Rishi Sunak has become the United Kingdom’s third prime minister in two months and pledged to lead the country out of an economic crisis and rebuild trust in politics.
Sunak on Tuesday quickly reappointed Jeremy Hunt as chancellor in a move designed to calm markets that had baulked at his predecessor’s debt-fuelled economic plans.
Sunak addressed the nation outside 10 Downing Street after his formal appointment by King Charles III. He praised the ambition of his predecessor Liz Truss to reignite economic growth but acknowledged mistakes had been made.
“I have been elected as leader of my party and your prime minister in part to fix them,” he said. “And that work begins immediately. I will place economic stability and confidence at the heart of this government’s agenda.”
“I understand, too, that I have work to do to restore trust, after all that has happened. All I can say is that I am not daunted. I know the high office I have accepted and I hope to live up to its demands.”
The new prime minister also restored Dominic Raab to the post of deputy prime minister, a role he lost in Truss’s 45 days in office, and reappointed James Cleverly as foreign minister and Ben Wallace as defence minister.
Penny Mordaunt, who ended her bid to win a leadership contest against Sunak on Monday, also retained her position as leader of the House of Commons, a role that organises the government’s business in the lower house of Parliament.
Sunak became the ruling Conservative Party’s new leader on Monday after triumphing over Mordaunt, who failed to secure enough nominations from Conservative MPs.
It had become a two-way fight after Boris Johnson, who resigned as prime minister in July, dramatically aborted a comeback attempt on Sunday evening, having failed to persuade Sunak to share power.
Breaking his silence, Johnson offered his “full and wholehearted support” to Sunak, despite having blamed his former minister for toppling him in July.
Al Jazeera’s Andrew Simmons, reporting from Downing Street, said Sunak wants unity, with people having their say.
As Sunak takes the top job, Simmons also said: “There’s no love lost between him and Boris Johnson, and there’s no doubt about that.”
He added: “[Boris] came here with the expectation that he would be riding back into Downing Street. He really thought he had a popular position in London which he didn’t have.”
But, his influence over party members and the public cannot be disregarded, Simmons said.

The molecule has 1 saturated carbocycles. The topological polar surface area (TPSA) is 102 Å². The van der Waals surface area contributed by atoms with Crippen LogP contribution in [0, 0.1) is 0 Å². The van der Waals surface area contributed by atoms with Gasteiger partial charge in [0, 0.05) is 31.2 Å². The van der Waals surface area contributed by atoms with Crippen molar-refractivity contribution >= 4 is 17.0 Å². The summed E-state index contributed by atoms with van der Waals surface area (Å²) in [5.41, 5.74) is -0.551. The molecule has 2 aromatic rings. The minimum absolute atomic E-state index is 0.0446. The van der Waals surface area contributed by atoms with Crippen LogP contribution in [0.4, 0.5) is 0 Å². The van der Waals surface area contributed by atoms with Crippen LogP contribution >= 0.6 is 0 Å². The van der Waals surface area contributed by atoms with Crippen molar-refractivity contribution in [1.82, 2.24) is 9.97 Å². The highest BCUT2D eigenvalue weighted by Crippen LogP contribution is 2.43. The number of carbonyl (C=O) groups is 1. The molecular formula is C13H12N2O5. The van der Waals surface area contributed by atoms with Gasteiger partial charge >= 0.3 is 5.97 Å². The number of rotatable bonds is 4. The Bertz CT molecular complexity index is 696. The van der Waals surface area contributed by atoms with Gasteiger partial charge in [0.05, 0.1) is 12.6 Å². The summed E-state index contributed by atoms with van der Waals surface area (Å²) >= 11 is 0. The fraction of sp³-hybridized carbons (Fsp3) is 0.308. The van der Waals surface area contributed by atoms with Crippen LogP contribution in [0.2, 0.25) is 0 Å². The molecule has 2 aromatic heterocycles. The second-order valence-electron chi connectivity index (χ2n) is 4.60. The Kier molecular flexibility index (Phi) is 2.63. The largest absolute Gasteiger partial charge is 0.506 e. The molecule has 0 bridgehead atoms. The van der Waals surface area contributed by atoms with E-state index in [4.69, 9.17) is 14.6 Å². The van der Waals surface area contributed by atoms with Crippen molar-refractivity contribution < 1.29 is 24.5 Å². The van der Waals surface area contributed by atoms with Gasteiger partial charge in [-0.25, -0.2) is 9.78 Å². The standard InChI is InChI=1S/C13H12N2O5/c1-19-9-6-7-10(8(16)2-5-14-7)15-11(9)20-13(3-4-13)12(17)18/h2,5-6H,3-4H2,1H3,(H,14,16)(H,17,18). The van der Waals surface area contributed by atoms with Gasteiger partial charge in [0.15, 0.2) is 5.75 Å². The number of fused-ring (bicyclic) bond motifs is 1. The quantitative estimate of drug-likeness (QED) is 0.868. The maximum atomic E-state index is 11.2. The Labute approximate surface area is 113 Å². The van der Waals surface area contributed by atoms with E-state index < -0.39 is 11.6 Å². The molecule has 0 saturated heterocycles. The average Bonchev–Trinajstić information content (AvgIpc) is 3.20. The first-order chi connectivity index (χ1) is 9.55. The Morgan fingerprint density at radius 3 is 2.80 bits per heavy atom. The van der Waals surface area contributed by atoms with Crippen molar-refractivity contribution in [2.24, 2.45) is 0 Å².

“There you have an area that could cause a future problem because Johnson is still well-regarded by quite a few people in the party.”
Sunak, a 42-year-old Hindu, is the country’s first non-white prime minister and its youngest leader in more than 200 years.
US President Joe Biden called the choice “groundbreaking” and promised to reach out to Sunak shortly.
Truss left office as the shortest-serving PM in history, after a failed tax-slashing budget sparked economic and political turmoil.
The 47-year-old announced her resignation last Thursday, admitting she could not deliver her mandate from Conservative members, who had chosen her over Sunak to replace Johnson.
Newly-elected Sunak now faces decades-high inflation, surging borrowing costs and imminent recession.
He also has to deal with the uphill task of uniting a party riven with divisions and infighting.
Calls for early polls
Sunak, a wealthy descendant of immigrants from India and East Africa, is facing calls for a general election after becoming the latest leader who lacks a direct mandate from the electorate.
Pollster Ipsos said on Monday that 62 percent of voters want a vote by the end of the year.
“The Tories have crowned Rishi Sunak without him saying a word about what he would do as PM. He has no mandate, no answers and no ideas,” the main opposition Labour Party’s deputy leader Angela Rayner tweeted, using an alternative term to address Conservatives.
Ed Davey, leader of the opposition Liberal Democrats, said young people would be “inspired” by the appointment of the first British-Asian leader, but also insisted it was time for a general election.
“Given the Conservatives have trashed the economy … I guess one’s not surprised that they’re scared of the British public,” he told Times Radio.